Becoming conscious, becoming sentient, sentient is self-awareness, awareness of my thought. Becoming conscious and sentient, breaking free from the grip of old thought allows us to transcend the amalgam, the conglomeration of all our past experiences. Now it doesn’t change our DNA, an argument Sapolsky might make, but remember DNA is not an imprint of a direction you have to take, it is simply a suggestive state, you can shift the direction that antenna is programming you in. In a way what I’m speaking about here is the field of epigenetics, in which shifting our environment, shifting our consciousness allows us to break free of the grip of direct programming of DNA.

So to transcend this complex amalgam of our past experience to access consciousness and sentience requires breaking free of the conglomeration of old thought and old felts and old beliefs, temporarily suspending them. I’m not proposing that you can go through your life without having thought and feeling, but it’s in that moment, in that nanosecond when you can break free from it, that you can choose differently, and choosing differently on every level, to me, looks like free will.

I’d love to hear your thoughts, experiences and comments on this very, very intriguing dilemma. Until next time, wishing you the freest will that your free will can provide for you, as long as you do no harm to yourself and do no harm to others. Looking forward to talking with you again soon.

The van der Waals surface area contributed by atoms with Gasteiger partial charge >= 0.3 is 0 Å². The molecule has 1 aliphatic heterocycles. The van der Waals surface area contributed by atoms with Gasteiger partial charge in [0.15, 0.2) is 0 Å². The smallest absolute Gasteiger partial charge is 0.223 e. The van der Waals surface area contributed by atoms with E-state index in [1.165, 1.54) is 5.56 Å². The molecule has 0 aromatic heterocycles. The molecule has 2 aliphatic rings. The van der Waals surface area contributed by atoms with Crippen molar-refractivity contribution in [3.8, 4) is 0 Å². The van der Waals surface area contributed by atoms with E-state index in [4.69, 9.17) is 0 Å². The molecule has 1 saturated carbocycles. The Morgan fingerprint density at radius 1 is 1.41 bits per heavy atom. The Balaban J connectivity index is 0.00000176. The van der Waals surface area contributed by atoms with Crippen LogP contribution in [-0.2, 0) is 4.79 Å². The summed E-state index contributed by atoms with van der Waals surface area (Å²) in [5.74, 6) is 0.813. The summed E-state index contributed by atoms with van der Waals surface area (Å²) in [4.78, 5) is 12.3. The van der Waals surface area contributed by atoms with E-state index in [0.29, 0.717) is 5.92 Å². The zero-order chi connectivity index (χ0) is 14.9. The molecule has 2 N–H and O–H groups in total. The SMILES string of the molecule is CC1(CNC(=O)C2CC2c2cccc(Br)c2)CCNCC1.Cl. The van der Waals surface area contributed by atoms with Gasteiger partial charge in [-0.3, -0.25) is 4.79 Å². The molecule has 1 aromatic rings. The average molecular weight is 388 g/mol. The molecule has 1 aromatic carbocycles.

Bye for now.

I hope you enjoyed this episode of the Possibility Podcast. I welcome your feedback on this and any episode. Please send me an email at mel at or leave a comment in the show notes for this episode at If you like what you’re hearing, please take a moment to rate and review the show at Apple Podcasts, Spotify, or wherever you get your podcasts. Your reviews really help boost the visibility for the show, and it’s a great way for you to show your support. Finally, please make sure to subscribe to the Possibility Podcast wherever you listen to podcasts, and that way you’ll never miss an episode. Thanks again, and please remember to always welcome uncertainty into your life and embrace new possibilities.

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I agree with Sapolsky. We really do not have free will based on all the variables that go into human decision making. Yes when we become more conscious, we are start to gain more control of our impulses and thoughts but till then we are driven by forces that we never chose.